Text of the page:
Overall, even if the Cleric can remove as many Conditions as the Alchemist, the need to prepare the spells beforehand strongly limits its efficiency when the Alchemist can use Quick Alchemy a few times per day to help with unexpected Conditions. Still, the Cleric can Remove Curse and Stone to Flesh, 2 very important conditions.

nah, i think they still lag quite a bit behind a divine caster/blessed one for condition removal.

The only condition they are actually good to battle is poison/disease with the new item.

Merciful is still quite horrible since it uses the item level of the produced Elixir so it will usually have quite the hard time counteracting level appropriate threats (because those still level every 4 levels instead of 2...).

and spending your few Quick Alchemy reagents on that seems very expensive, those are your only ways to burst heal.
So it directly compares to using Heals out of font to do the same thing, only that Heals have a higher chance of success due to them always bein on-level.
Restoration is also very cheap as a second level slot to reduce conditions instantly without a check.

The alchemist seems to have quite a lot of circumstantial elixirs to combat specific ailments with a check and counteract and such, and that means that you will have to spend full reasgents on a chance.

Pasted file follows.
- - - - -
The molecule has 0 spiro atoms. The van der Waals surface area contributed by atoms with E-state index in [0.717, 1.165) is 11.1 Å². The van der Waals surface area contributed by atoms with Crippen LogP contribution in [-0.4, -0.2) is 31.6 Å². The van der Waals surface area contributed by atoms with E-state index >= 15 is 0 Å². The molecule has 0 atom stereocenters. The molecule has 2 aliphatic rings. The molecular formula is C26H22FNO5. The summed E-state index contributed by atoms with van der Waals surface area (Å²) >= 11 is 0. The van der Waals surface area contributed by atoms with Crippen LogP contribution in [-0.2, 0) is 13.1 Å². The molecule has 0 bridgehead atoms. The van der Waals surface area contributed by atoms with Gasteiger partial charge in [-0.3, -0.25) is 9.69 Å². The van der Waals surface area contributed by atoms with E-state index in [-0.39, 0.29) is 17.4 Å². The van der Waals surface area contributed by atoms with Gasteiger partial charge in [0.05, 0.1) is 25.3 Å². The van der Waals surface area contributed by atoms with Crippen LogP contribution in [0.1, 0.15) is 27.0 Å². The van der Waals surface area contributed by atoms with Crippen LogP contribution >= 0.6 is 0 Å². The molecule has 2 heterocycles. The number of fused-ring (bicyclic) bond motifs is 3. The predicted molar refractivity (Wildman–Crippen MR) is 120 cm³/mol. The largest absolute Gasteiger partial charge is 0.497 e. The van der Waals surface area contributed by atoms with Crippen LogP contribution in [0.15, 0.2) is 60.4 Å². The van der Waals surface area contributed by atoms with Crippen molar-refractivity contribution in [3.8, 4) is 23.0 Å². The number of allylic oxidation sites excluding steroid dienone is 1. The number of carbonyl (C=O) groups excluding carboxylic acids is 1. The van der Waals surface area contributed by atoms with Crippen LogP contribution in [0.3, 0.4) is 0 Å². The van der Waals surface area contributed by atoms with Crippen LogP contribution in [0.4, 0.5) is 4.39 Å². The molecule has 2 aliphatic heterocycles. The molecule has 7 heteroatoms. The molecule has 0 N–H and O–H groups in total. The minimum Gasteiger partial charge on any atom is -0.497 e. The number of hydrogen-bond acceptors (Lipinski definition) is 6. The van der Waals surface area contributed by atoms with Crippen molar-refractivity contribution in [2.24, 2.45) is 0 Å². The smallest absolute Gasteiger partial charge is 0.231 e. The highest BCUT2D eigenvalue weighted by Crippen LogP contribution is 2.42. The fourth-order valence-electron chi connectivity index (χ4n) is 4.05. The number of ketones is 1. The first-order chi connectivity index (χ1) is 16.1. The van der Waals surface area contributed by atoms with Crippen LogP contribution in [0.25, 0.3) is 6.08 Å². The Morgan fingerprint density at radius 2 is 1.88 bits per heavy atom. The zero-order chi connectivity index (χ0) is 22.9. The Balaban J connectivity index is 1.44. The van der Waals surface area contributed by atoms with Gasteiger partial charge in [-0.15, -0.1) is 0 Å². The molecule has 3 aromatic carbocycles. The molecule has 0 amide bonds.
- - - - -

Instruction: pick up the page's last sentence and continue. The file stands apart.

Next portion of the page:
There's still also no way to combat really crippling conditions like slow, curses, petrify, and etc.

Don't get me wrong:
Vault adds quite a lot to the table, but i don't think you can call them "the best healer", at least not yet.
Chirurgeon seems to have been given enough tools to actually stand on its own two feet and be competitive, but i'd say at most he is elevated to the power level of the rest of the healers, each one with his own strengths and weaknesses.


shroudb wrote:
at most he is elevated to the power level of the rest of the healers, each one with his own strengths and weaknesses.

Yeah, I quite agree. I need to see it in action to really know if it's worse, equivalent or better.

Still, about status removal, I'm not sure the Cleric is that better. If I make a list of each Conditions comparing Cleric and Chirurgeon:

Curse:
- Chirurgeon: Nothing.
- Cleric: Remove Curse and Channeled Succor.
Petrification:
- Chirurgeon: Nothing.
- Cleric: Stone to Flesh.
Disease: